• As you know we left our big German Shepherd behind when we set sail. That was the toughest thing for us to do when leaving but it was absolutely for the best. He is now as happy as ever with his new family and we get to see nice pics of him on Facebook. There were far too many things for us to focus on during our initial trip south. Neither he nor the two of us would have fared well had we tried to include him.

  5. This was something I really wanted to know, as I love animals. Cats are self sufficient, don’t need to be taken to land for walks and easier to have in a smaller space. I’m just waiting until you start cruising again and can tell me more about clearing customs.

    • I think we will come to see that cruising with a cat is a non-issue in the Caribbean. Many of our friends don’t even mention to the customs guys that they have one as the cat never goes ashore.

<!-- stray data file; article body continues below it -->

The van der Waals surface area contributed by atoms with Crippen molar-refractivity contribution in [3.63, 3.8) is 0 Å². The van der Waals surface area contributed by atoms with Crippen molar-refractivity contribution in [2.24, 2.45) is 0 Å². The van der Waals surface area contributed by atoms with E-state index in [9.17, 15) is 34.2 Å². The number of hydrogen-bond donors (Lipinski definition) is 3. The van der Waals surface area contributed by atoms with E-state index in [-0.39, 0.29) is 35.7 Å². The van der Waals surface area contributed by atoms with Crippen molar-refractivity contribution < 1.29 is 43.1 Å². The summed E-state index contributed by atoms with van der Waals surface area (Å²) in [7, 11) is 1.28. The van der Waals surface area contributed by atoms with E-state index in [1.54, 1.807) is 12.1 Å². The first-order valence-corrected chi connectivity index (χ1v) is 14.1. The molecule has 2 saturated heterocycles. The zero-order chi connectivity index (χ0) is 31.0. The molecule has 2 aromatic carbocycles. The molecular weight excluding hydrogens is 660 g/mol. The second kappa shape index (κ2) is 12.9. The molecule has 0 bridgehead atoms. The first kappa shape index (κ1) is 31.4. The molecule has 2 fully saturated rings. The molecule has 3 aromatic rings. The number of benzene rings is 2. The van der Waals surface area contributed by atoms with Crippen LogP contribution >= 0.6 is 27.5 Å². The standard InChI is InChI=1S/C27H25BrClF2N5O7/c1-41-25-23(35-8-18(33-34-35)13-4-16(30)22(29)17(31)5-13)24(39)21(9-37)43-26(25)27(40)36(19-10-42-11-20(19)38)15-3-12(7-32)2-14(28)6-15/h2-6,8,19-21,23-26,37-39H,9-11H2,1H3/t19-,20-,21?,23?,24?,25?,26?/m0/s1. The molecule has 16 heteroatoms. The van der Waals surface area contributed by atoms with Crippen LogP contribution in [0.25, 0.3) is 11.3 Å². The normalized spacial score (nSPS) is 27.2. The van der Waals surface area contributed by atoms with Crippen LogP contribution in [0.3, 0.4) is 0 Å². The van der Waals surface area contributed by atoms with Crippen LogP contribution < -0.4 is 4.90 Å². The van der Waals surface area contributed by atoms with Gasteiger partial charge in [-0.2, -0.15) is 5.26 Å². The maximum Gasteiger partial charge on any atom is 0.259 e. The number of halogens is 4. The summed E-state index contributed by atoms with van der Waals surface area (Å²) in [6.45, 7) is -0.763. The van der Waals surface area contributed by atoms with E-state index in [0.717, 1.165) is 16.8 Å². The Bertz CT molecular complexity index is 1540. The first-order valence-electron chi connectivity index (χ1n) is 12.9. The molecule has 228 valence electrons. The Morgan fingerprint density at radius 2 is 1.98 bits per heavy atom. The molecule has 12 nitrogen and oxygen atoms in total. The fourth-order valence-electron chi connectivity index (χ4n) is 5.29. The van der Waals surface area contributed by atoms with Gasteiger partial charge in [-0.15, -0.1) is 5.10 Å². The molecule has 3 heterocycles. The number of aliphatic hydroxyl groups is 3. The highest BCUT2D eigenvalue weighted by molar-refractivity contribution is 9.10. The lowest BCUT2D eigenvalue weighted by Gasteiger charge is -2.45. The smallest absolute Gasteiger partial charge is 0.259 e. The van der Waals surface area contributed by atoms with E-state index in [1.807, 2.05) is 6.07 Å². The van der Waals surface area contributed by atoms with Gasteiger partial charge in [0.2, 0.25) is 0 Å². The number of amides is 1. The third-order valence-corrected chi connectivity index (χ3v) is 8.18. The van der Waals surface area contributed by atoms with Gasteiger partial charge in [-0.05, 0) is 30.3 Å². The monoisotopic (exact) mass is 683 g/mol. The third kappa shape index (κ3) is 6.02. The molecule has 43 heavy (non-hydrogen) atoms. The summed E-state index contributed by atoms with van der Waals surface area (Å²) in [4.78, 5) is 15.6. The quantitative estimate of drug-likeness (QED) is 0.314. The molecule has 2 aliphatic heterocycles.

6. And one other item Mike, Happy Canadian Thanksgiving to you and Rebecca from Saskatoon. Just finished a fantastic Turkey dinner. Such a great world we live in! Thanks for sharing the Caribbean with us on a daily basis.

  7. We’ve had a cat on board for the last 10 years and have never had a problem going in or out of a country in the Caribbean. We always put it on the forms that we have a cat, but they just don’t seem to care.

  8. Do you see very many cruisers with a dog? I am a dog lover and never have owned a cat and just curious if having a dog is feasible for this lifestyle.

  9. We cruise with our two cats on the boat. They are great company and way easier to deal with than when we had a German Shepherd aboard as well. Wouldn’t be without them.

  10. I had seen (some blog some where) where they brought their lab along, but it was miserable in the hot mexican summer and has skin issues until they took it back North. Have you seen this as a pet issue?

Leave a Reply

Your email address will not be published. Required fields are marked *

You may use these HTML tags and attributes: <a href="" title=""> <abbr title=""> <acronym title=""> <b> <blockquote cite=""> <cite> <code> <del datetime=""> <em> <i> <q cite=""> <s> <strike> <strong>


This site uses Akismet to reduce spam. Learn how your comment data is processed.

Close